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Accueil du site → Master → Afrique du Sud → 2021 → Soil and vegetation recovery following Acacia dealbata clearing in the Tsitsa catchment, Eastern Cape Province of South Africa : implications for ecological restoration

Rhodes University (2021)

Soil and vegetation recovery following Acacia dealbata clearing in the Tsitsa catchment, Eastern Cape Province of South Africa : implications for ecological restoration

Balintulo, Putuma

Titre : Soil and vegetation recovery following Acacia dealbata clearing in the Tsitsa catchment, Eastern Cape Province of South Africa : implications for ecological restoration

Auteur : Balintulo, Putuma

Université de soutenance : Rhodes University

Grade : Master of Science (MS) 2021

Résumé partiel
Invasion by alien plant species in South Africa continues to compromise the stability of ecosystems by causing declines in biodiversity, altering soil nutrients and processes, and subsequently transforming ecosystem functionality. Control of invasive alien plant species has been widely implemented in South Africa to minimize their negative impacts ; however, the legacy effects can persist long after the plant has been removed. The impacts of Acacia dealbata clearing on soil properties and native vegetation recovery remains understudied despite their significance in ecological restoration and monitoring. This comparative study determined the impacts of A. dealbata clearing on both soil physicochemical properties and vegetation in the Eastern Cape Province of South Africa. Soils were collected from three different clearing treatments, namely, cleared, invaded, and uninvaded, on 5 m x 5 m plots over three summer months. The plots were replicated four times for each clearing treatment, making a total of 72 sampling plots. Soils were assessed for soil pH, resistivity, P, C, N, and exchangeable cations as well as soil moisture content, penetration resistance, infiltration rate, hydraulic conductivity, and water repellency. Clearing of A. dealbata did not have any significant effects on most soil nutrients, however, there were variations in soil pH, resistance, and Na. Soil pH was significantly higher in the uninvaded treatments than in the cleared and invaded treatments. Soil moisture content was significantly higher in the cleared treatments than the adjacent invaded and uninvaded treatments, but this was observed in the month of December only. Soil penetration resistance and infiltration rates were significantly higher in the month of December in the cleared treatments. For all clearing treatments, no significant differences were recorded for soil hydraulic conductivity. These results on changes in soil properties following A. dealbata clearing are varied, with some soil properties showing decreases, an indication that removal of A. dealbata has the potential to shift soil properties towards a positive recovery trajectory. This study further assessed whether the clearing of A. dealbata facilitates the recovery of native plant species. Vegetation surveys were conducted in the three above-mentioned treatments and plots. Results showed little recruitment of native grasses and forbs, but the persistence of A. dealbata seedlings in the cleared treatments.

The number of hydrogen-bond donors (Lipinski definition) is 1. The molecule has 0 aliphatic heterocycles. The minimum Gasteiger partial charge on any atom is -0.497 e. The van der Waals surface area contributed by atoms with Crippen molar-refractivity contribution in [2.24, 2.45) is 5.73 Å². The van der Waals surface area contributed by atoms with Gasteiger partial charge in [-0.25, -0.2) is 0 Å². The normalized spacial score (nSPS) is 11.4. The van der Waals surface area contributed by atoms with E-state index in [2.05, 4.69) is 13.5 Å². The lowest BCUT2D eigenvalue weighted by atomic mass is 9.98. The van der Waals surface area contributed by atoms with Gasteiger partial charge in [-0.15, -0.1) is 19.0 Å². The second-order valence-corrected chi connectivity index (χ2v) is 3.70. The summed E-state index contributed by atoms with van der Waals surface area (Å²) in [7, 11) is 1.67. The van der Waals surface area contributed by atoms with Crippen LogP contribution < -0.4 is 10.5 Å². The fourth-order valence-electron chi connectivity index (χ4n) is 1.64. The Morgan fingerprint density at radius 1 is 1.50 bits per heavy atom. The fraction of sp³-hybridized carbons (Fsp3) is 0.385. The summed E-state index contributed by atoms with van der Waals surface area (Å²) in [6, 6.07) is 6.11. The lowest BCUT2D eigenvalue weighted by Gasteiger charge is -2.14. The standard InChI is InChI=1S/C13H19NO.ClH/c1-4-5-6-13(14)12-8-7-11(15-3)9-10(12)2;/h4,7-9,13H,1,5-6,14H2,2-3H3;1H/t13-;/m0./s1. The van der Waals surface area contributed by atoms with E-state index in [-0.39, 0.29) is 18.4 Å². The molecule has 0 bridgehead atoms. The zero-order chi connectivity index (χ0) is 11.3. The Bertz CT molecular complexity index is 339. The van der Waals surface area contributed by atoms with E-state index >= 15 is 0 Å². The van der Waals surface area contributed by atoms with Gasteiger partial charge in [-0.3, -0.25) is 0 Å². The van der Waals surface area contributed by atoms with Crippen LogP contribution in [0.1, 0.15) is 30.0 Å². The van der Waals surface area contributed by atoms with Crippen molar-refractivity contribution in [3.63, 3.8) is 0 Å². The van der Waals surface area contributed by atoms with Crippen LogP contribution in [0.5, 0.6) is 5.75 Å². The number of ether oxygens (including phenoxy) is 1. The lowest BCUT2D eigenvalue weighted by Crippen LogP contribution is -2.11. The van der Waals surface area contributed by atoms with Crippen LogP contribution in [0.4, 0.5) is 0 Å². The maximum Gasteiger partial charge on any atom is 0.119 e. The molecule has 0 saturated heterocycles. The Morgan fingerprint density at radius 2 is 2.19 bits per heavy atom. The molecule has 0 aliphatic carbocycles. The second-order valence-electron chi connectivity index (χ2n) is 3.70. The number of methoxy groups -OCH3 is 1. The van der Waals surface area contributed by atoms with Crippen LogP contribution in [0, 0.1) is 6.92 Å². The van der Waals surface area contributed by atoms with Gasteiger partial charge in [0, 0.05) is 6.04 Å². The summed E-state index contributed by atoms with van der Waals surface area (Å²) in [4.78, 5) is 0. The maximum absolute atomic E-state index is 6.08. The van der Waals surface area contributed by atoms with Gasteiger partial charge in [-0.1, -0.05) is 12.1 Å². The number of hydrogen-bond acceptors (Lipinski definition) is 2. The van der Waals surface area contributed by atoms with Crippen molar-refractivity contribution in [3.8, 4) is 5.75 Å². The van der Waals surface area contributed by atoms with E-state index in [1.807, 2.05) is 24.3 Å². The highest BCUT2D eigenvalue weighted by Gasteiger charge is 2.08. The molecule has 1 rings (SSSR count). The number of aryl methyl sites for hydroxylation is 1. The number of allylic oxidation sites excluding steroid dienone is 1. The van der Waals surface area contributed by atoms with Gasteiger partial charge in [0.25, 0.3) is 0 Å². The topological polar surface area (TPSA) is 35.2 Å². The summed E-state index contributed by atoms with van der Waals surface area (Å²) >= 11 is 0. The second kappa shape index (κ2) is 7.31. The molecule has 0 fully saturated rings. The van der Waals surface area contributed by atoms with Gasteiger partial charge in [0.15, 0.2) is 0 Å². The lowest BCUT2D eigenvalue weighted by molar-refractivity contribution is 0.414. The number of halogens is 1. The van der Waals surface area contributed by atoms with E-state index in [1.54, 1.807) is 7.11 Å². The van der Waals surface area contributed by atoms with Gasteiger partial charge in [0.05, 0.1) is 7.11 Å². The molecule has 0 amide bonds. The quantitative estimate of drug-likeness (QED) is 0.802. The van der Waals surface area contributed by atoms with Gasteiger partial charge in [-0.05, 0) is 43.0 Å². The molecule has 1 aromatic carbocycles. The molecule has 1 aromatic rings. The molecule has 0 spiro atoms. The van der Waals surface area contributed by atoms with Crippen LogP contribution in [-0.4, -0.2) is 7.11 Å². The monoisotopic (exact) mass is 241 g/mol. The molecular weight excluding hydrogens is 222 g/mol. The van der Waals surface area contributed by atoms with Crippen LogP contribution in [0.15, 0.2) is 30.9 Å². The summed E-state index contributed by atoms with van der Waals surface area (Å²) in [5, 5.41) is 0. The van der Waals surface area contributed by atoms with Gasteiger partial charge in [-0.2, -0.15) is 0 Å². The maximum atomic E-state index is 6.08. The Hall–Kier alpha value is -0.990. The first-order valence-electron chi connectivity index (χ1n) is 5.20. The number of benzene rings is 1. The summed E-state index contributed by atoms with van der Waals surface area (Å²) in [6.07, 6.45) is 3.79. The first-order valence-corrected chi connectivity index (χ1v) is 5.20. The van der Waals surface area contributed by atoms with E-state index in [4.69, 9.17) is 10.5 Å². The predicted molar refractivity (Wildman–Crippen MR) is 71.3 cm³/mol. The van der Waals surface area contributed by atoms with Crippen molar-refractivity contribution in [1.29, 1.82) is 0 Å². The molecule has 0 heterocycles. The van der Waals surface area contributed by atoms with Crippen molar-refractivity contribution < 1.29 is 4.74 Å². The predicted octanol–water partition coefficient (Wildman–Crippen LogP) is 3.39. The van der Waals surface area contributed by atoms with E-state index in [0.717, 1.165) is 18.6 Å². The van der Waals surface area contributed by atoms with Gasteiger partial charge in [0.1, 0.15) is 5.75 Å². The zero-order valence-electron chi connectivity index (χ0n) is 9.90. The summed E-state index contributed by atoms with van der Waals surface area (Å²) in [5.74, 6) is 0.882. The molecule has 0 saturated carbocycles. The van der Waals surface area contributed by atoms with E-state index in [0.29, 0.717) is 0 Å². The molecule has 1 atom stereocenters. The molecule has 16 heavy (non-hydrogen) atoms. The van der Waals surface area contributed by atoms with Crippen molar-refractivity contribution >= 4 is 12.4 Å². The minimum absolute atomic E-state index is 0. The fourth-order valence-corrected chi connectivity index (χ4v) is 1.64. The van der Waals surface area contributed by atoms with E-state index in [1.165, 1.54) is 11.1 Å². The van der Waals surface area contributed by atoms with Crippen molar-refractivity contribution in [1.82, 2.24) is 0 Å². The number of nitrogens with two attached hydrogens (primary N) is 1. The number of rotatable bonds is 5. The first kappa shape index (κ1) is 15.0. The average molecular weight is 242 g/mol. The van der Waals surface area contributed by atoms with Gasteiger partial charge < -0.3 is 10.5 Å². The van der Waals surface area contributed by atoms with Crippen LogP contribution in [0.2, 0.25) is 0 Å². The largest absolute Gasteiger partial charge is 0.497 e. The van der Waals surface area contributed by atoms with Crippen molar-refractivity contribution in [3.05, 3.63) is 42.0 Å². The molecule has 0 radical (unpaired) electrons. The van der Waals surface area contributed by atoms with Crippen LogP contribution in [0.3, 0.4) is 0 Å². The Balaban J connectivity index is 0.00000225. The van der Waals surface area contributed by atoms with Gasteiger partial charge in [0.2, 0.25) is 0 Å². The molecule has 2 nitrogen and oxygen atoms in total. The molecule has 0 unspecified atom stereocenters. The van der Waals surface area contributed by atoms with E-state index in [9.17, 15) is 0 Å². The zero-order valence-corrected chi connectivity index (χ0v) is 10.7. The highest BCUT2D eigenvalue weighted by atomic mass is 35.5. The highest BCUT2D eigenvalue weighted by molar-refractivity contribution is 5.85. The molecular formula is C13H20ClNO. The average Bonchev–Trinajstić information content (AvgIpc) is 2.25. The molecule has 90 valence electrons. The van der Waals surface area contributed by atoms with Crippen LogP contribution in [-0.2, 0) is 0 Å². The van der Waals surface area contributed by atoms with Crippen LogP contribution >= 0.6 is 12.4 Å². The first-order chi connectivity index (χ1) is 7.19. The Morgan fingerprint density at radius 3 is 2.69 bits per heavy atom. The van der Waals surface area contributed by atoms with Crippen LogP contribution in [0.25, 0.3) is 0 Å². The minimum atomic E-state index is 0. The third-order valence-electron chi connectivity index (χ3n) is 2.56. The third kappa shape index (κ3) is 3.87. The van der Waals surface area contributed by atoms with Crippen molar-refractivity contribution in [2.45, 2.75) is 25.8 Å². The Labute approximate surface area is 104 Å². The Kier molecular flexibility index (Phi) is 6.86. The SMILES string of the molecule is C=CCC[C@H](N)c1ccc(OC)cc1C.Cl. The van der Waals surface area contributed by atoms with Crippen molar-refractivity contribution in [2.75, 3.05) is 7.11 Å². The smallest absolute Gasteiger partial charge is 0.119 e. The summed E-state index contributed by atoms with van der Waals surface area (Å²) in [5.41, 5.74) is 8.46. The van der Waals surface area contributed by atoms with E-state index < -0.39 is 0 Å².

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Page publiée le 12 janvier 2023